“If these allegations are true, that would vindicate the Premier League’s caution in endorsing 777 and Josh Wander as fit and proper owners of Everton FC," said Kieran Maguire, a football business expert at the University of Liverpool.

777 owns or has stakes in several football teams around the world and has a sprawling collection of businesses, including Australian budget airline Bonza, which in late April suspended operations amid talks over the company’s future. 

A-Cap and its chairman and chief executive officer, Kenneth King, are also named as defendants in the lawsuit. A-Cap, the lawsuit alleges, has funded much of 777’s investments through loans and a complex reinsurance arrangement.

By the end of 2023, Leadenhall claims, A-Cap was owed more than $2.2 billion by entities affiliated with 777, an amount that’s more than double what’s been cited in previous news reports.

During conference calls in the spring of 2023, Leadenhall says that Wander disclosed that A-Cap had a first-priority “all asset lien" over all of 777’s assets.

Anonymous Tip

Leadenhall says it first grew concerned over the assets backing its loans when the London-based investment manager received an anonymous tip in 2022 that the assets didn’t exist or had been pledged to another lender. “You are at great risk... your investment is unsecured," the tipster said, according to the lawsuit.

Leadenhall’s lawsuit revolves around a credit facility that its entities made to subsidiaries of 777 Partners and 600 Partners, a firm led by Josh Wander’s co-founder, Steven Pasko. The borrowers were required to secure it with collateral that was “free and clear" of any other interests, according to the complaint.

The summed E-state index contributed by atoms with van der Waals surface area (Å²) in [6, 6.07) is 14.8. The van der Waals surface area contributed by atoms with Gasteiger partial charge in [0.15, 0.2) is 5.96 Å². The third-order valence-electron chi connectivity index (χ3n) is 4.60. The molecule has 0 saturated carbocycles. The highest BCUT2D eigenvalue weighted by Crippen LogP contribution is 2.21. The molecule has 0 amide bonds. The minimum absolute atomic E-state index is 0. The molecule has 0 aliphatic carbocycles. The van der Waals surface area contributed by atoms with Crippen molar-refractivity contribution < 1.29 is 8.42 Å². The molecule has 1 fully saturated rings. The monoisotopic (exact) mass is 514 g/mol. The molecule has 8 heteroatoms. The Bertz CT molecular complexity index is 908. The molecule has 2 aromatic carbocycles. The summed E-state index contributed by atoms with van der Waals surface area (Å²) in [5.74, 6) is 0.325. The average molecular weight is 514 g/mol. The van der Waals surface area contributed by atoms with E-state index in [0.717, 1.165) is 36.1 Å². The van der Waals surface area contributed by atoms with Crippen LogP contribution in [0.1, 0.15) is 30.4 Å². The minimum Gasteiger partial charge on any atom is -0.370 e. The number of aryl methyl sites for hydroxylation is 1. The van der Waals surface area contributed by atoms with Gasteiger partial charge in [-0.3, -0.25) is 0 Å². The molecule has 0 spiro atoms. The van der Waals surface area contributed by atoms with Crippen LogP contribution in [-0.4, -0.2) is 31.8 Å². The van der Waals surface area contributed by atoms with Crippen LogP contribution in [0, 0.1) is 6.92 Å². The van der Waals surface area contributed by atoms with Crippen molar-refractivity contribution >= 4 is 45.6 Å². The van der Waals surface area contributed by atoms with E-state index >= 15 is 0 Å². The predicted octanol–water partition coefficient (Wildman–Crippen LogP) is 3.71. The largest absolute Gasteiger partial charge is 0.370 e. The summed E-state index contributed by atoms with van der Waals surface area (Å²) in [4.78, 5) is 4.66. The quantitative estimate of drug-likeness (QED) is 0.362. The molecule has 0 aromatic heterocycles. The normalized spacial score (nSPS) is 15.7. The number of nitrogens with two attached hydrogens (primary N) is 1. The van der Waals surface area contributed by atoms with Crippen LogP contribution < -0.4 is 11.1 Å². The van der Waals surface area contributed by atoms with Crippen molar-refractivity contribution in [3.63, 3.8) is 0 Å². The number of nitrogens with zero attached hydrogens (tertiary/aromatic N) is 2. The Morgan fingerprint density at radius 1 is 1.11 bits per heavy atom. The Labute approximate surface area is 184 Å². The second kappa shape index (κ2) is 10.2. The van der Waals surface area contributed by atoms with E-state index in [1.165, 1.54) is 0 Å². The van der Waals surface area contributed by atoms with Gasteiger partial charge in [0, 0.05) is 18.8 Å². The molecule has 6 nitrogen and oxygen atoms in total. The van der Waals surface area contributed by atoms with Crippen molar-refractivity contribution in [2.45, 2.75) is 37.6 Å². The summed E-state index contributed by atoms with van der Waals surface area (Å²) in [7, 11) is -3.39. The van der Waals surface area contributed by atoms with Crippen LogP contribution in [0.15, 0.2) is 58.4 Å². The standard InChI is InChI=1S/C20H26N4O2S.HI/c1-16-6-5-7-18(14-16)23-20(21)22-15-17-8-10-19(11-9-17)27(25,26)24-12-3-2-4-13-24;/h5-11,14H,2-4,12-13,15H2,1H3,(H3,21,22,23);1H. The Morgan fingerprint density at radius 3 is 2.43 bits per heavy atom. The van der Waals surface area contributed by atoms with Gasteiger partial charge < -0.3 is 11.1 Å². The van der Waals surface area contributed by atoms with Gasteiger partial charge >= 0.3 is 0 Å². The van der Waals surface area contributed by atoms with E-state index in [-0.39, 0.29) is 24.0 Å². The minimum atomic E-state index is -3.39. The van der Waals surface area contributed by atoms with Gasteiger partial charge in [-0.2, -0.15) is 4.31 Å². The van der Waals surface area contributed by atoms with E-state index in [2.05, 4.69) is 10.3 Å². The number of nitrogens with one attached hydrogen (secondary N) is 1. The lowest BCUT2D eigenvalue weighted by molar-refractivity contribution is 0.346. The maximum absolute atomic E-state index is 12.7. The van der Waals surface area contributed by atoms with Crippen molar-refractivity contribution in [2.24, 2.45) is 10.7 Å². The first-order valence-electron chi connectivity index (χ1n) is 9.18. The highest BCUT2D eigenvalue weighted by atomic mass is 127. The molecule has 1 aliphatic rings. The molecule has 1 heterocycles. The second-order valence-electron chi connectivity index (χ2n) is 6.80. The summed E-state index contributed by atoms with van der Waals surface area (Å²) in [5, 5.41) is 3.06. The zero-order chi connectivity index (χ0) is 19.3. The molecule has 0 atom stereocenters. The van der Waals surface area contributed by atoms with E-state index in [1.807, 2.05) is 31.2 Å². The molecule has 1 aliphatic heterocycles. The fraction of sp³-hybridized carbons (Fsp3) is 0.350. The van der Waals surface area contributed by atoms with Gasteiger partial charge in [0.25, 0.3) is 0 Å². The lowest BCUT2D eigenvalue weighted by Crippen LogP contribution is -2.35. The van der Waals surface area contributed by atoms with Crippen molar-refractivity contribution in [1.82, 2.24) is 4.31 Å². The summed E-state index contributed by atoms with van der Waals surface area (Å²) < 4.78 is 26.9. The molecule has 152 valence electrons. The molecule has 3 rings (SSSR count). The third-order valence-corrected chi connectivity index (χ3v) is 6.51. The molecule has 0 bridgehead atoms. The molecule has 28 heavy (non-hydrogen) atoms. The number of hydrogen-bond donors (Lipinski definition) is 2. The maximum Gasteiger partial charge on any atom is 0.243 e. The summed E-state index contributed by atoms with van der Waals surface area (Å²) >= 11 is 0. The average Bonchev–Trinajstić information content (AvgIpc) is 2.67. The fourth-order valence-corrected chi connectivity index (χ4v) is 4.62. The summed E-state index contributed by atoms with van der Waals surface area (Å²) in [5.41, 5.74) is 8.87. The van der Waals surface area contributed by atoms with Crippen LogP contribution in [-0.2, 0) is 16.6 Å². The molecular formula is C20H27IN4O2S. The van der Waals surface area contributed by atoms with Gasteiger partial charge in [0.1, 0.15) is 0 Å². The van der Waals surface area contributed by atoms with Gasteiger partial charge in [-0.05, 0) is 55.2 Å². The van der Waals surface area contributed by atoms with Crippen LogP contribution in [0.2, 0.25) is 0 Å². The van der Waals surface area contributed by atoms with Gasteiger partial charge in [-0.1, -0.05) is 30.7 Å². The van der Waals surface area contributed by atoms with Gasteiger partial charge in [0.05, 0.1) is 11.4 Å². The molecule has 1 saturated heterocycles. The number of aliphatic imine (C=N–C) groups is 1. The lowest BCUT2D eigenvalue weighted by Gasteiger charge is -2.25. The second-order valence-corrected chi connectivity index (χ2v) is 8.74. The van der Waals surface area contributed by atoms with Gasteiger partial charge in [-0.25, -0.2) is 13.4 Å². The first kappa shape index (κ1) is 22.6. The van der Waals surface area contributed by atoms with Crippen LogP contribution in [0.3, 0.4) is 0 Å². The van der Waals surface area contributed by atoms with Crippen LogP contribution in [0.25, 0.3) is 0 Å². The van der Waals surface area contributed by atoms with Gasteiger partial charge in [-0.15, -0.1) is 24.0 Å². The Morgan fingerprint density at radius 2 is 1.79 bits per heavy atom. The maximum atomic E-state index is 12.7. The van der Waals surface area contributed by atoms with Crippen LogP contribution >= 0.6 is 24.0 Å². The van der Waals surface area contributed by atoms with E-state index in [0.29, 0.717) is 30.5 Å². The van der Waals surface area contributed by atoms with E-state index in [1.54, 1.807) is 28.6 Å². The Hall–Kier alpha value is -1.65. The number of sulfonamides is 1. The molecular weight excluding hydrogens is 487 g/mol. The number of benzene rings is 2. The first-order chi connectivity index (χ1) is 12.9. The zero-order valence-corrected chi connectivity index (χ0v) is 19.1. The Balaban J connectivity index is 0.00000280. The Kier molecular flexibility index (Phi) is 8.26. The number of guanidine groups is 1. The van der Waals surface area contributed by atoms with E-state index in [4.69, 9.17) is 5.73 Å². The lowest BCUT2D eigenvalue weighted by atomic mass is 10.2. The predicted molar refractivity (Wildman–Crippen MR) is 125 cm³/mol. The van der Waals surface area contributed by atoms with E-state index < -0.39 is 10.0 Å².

By 2023, Leadenhall said it had learned that 1,600 assets worth about $185 million that had been pledged to it by 777 Partners had also been pledged to a third-party lender named Credigy. When confronted, the lawsuit alleges, Wander admitted to the breach and attributed it to a “recording glitch."

A-Cap

To prevent a lawsuit, A-Cap offered Leadenhall a fourth-priority position on assets of a 777 holding company, which Leadenhall declined, according to the complaint.

An insider revealed “an express agreement with 777 Partners which granted A-Cap the right to control all facets of 777 Partners’ operations," Leadenhall alleges in the complaint. The insider also alleged that 777 had forged financial statements to cover up the collateral issue, according to the complaint. 

A-Cap prevented 777 Partners from committing to repay the obligations owed to Leadenhall and Wander allegedly admitted that A-Cap control their operations. 

“They [A-CAP] control what we sign because they have the power of the purse right now, and we have to keep the organization going and operating so we can solve all of our problems and deal with all of our obligations," the lawsuit cites Wander as saying. “And they are the ones that are doing that."

The case is Leadenhall Capital Partners LLP v. Wander, 24-cv-03453, US District Court, Southern District of New York (Manhattan).

(Adds comment from A-Cap in sixth and seventh paragraphs.)

More stories like this are available on bloomberg.com

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Published: 05 May 2024, 04:58 AM IST